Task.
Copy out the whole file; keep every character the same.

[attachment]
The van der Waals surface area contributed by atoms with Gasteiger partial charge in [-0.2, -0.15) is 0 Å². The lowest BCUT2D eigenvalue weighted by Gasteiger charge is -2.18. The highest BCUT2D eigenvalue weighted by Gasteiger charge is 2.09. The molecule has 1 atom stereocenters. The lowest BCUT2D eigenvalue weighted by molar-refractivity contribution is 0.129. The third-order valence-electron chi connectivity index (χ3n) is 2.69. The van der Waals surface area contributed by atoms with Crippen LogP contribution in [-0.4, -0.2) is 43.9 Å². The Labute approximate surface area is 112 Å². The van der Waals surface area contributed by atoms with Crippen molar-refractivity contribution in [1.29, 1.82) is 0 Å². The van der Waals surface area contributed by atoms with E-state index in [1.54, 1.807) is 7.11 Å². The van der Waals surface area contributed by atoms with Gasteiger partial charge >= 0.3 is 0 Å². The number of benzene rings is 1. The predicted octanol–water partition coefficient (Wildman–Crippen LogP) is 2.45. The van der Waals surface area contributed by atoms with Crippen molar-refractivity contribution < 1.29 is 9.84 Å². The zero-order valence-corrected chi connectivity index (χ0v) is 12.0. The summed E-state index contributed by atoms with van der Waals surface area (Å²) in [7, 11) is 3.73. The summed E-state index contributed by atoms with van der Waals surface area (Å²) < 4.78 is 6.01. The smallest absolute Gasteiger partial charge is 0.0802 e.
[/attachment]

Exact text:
The van der Waals surface area contributed by atoms with Gasteiger partial charge in [-0.2, -0.15) is 0 Å². The lowest BCUT2D eigenvalue weighted by Gasteiger charge is -2.18. The highest BCUT2D eigenvalue weighted by Gasteiger charge is 2.09. The molecule has 1 atom stereocenters. The lowest BCUT2D eigenvalue weighted by molar-refractivity contribution is 0.129. The third-order valence-electron chi connectivity index (χ3n) is 2.69. The van der Waals surface area contributed by atoms with Crippen LogP contribution in [-0.4, -0.2) is 43.9 Å². The Labute approximate surface area is 112 Å². The van der Waals surface area contributed by atoms with Crippen molar-refractivity contribution in [1.29, 1.82) is 0 Å². The van der Waals surface area contributed by atoms with E-state index in [1.54, 1.807) is 7.11 Å². The van der Waals surface area contributed by atoms with Gasteiger partial charge >= 0.3 is 0 Å². The number of benzene rings is 1. The predicted octanol–water partition coefficient (Wildman–Crippen LogP) is 2.45. The van der Waals surface area contributed by atoms with Crippen molar-refractivity contribution < 1.29 is 9.84 Å². The zero-order valence-corrected chi connectivity index (χ0v) is 12.0. The summed E-state index contributed by atoms with van der Waals surface area (Å²) in [7, 11) is 3.73. The summed E-state index contributed by atoms with van der Waals surface area (Å²) < 4.78 is 6.01. The smallest absolute Gasteiger partial charge is 0.0802 e.